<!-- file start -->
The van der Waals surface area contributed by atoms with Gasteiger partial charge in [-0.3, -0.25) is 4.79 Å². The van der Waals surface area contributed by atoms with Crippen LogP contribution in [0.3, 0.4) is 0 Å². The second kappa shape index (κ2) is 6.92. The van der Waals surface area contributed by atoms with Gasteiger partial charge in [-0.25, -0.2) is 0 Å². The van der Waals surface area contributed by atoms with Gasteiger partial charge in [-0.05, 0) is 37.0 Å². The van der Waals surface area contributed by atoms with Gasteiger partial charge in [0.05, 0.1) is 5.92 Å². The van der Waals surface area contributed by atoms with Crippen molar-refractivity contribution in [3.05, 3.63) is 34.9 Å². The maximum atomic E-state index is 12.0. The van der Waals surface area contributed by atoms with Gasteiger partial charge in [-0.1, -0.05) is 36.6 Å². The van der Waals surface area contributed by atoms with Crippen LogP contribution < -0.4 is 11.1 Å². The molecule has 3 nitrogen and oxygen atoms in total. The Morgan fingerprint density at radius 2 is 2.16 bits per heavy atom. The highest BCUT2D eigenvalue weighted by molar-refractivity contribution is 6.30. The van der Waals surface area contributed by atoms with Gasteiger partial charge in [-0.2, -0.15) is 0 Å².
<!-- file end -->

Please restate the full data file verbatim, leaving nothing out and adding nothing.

The van der Waals surface area contributed by atoms with Gasteiger partial charge in [-0.3, -0.25) is 4.79 Å². The van der Waals surface area contributed by atoms with Crippen LogP contribution in [0.3, 0.4) is 0 Å². The second kappa shape index (κ2) is 6.92. The van der Waals surface area contributed by atoms with Gasteiger partial charge in [-0.25, -0.2) is 0 Å². The van der Waals surface area contributed by atoms with Gasteiger partial charge in [-0.05, 0) is 37.0 Å². The van der Waals surface area contributed by atoms with Gasteiger partial charge in [0.05, 0.1) is 5.92 Å². The van der Waals surface area contributed by atoms with Crippen molar-refractivity contribution in [3.05, 3.63) is 34.9 Å². The maximum atomic E-state index is 12.0. The van der Waals surface area contributed by atoms with Gasteiger partial charge in [-0.1, -0.05) is 36.6 Å². The van der Waals surface area contributed by atoms with Crippen LogP contribution < -0.4 is 11.1 Å². The molecule has 3 nitrogen and oxygen atoms in total. The Morgan fingerprint density at radius 2 is 2.16 bits per heavy atom. The highest BCUT2D eigenvalue weighted by molar-refractivity contribution is 6.30. The van der Waals surface area contributed by atoms with Gasteiger partial charge in [-0.2, -0.15) is 0 Å².